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up vote 2 down vote accepted

I seemed to remember that there was a traits for this in boost, but I can't find it after a quick search. If you are no more successful than me, you can construct it yourself,

template <typename T1, typename T2>
struct least_common_promotion;

template <>
struct least_common_promotion<short, int>
{
    typedef int type;
};

but you'll have to specify quite a few explicit specializations. The type traits library of boost can perhaps help you reduce their number.

Edit: I feel stupid, such kind of things are needed for operation (where the result type depend on the operands types), but not for predicates (where the result type is bool). You can simply write:

template <class T1, T2>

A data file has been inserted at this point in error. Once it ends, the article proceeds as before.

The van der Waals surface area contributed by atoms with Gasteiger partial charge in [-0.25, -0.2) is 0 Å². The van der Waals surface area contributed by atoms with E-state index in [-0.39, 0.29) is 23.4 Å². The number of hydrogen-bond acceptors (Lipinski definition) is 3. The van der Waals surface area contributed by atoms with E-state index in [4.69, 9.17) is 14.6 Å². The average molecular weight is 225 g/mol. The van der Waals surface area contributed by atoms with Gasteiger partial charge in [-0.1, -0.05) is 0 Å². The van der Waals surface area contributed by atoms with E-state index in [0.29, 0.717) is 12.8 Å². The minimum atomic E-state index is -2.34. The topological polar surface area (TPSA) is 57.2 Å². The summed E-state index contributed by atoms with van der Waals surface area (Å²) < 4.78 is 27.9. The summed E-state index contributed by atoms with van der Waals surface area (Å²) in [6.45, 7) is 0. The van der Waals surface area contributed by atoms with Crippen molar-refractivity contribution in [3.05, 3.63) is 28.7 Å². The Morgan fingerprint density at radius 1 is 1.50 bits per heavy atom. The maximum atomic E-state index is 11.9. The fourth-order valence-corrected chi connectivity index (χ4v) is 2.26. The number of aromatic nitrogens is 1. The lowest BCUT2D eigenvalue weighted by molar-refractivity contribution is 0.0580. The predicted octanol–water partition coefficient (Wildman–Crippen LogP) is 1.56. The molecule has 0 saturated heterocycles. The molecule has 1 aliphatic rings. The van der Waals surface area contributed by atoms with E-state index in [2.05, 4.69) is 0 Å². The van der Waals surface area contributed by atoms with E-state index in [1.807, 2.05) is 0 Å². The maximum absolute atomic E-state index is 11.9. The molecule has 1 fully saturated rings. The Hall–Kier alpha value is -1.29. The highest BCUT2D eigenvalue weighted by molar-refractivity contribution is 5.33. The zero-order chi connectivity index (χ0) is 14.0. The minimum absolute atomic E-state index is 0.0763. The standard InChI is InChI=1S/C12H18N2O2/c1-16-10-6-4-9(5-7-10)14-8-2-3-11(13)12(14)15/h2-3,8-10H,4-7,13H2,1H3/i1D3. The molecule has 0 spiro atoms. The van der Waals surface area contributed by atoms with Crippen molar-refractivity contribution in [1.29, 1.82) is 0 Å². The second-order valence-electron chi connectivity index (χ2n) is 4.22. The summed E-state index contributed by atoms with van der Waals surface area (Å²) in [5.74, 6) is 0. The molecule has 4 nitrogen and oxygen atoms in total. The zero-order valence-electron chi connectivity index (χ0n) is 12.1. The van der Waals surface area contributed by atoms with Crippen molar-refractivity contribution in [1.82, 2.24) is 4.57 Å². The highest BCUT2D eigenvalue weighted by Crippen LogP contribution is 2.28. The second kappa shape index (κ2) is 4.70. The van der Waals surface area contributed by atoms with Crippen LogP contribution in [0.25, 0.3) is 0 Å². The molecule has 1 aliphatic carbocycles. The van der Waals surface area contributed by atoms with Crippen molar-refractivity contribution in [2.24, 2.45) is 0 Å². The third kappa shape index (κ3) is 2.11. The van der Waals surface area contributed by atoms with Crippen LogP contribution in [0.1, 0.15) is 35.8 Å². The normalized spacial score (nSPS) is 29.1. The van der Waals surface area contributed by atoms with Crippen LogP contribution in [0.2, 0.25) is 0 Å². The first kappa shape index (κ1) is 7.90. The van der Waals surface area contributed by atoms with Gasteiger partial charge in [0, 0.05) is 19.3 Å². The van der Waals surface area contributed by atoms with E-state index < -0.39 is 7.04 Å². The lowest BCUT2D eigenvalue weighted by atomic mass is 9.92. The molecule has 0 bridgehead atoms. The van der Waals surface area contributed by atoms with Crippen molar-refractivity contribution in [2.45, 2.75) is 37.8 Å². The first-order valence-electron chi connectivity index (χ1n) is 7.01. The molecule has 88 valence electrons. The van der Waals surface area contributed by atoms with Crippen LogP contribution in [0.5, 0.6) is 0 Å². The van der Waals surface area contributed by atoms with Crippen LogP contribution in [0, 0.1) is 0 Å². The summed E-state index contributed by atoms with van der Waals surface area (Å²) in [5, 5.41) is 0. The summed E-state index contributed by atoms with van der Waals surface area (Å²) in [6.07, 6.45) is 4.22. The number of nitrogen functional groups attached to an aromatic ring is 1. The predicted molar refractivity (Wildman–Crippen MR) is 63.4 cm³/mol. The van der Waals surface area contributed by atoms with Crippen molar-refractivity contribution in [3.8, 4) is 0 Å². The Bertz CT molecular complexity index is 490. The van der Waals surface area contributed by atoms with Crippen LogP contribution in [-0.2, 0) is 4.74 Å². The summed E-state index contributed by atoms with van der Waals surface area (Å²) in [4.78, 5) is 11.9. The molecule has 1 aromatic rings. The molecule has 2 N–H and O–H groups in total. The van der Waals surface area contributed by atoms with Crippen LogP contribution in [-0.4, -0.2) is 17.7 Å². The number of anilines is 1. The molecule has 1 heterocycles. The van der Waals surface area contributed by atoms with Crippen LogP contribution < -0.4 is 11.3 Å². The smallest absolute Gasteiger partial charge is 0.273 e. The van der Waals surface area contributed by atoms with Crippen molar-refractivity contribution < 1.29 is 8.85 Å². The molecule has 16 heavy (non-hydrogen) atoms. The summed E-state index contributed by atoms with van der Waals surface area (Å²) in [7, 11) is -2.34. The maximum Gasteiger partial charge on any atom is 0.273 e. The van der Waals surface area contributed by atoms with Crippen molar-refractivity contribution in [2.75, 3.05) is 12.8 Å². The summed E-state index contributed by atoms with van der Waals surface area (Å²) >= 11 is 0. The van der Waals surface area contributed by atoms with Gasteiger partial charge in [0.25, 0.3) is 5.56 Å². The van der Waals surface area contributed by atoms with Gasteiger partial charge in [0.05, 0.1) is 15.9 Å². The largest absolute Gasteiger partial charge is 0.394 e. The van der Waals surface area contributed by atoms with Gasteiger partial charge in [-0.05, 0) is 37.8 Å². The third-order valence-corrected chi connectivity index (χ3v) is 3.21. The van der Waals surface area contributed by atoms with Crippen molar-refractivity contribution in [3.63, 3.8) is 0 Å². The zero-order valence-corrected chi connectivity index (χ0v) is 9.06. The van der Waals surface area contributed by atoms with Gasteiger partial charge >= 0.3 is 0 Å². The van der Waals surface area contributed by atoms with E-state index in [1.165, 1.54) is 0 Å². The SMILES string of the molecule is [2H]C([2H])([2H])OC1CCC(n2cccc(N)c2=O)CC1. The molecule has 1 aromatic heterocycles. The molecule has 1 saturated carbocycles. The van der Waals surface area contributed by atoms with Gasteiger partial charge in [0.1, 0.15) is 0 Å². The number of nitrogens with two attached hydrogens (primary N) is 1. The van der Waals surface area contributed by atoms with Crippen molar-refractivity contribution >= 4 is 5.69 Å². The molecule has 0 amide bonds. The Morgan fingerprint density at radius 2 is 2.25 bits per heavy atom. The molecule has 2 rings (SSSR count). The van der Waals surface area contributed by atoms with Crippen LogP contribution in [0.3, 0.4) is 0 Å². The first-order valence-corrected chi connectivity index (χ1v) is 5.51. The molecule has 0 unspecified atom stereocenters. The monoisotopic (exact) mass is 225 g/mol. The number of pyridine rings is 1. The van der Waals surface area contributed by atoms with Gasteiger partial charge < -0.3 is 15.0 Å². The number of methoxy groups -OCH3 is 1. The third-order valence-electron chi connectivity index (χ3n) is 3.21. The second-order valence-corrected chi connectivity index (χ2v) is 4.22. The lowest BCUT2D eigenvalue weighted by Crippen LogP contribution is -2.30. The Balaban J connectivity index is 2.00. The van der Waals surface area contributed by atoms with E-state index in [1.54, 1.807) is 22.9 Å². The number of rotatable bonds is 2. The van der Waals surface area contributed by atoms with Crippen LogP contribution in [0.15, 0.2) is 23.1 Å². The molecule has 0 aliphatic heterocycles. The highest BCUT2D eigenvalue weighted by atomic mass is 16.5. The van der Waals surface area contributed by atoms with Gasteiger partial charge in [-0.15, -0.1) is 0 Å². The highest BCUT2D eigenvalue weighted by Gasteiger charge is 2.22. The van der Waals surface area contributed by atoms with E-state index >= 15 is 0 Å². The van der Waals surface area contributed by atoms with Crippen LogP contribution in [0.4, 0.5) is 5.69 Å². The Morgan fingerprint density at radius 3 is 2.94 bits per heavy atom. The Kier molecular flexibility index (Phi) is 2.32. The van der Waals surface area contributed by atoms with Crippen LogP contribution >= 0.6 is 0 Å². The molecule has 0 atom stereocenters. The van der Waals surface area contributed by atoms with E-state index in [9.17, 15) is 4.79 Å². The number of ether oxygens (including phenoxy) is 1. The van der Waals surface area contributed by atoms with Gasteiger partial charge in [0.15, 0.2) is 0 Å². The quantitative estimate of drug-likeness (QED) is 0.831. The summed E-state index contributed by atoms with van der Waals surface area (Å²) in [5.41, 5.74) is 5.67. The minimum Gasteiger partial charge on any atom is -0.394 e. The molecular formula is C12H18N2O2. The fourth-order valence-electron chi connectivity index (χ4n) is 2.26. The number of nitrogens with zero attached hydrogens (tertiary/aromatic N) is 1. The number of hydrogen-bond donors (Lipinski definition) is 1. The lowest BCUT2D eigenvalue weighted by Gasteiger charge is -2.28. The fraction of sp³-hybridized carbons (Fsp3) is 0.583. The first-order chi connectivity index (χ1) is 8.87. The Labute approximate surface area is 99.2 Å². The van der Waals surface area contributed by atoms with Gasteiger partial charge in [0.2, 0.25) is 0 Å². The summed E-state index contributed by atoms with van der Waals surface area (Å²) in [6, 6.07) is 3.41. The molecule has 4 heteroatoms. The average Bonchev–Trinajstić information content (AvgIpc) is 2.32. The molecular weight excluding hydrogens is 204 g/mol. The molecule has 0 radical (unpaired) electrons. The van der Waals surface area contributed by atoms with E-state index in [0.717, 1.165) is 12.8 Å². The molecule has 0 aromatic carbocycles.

struct unhomogenous_less : public std::binary_function<T1, T2, bool>
{
   bool operator()(T1 const& l, T2 const& r) const
   { return l < r; }
};

...

typedef typename std::iterator_traits<In>::value_type value_type_1;
typedef typename std::iterator_traits<In2>::value_type value_type_2;
other_func(first, last, first2, unhomogenous_less<value_type_1, value_type_2>());
share|improve this answer
    
yes, so far a non-homogeneous less template seems to be the solution. In fact, I wonder why std::less (or all binary_function comparators) aren't made to take 2 template params. Seems that this is the only way to make std::less behave like operator< in all situations. – Evan Teran Aug 31 '09 at 15:19

If your requirements on the algorithm are such that In's value_type need not be the same as In2's value type, then I would leave the template parameters as you have them; otherwise they should be the same.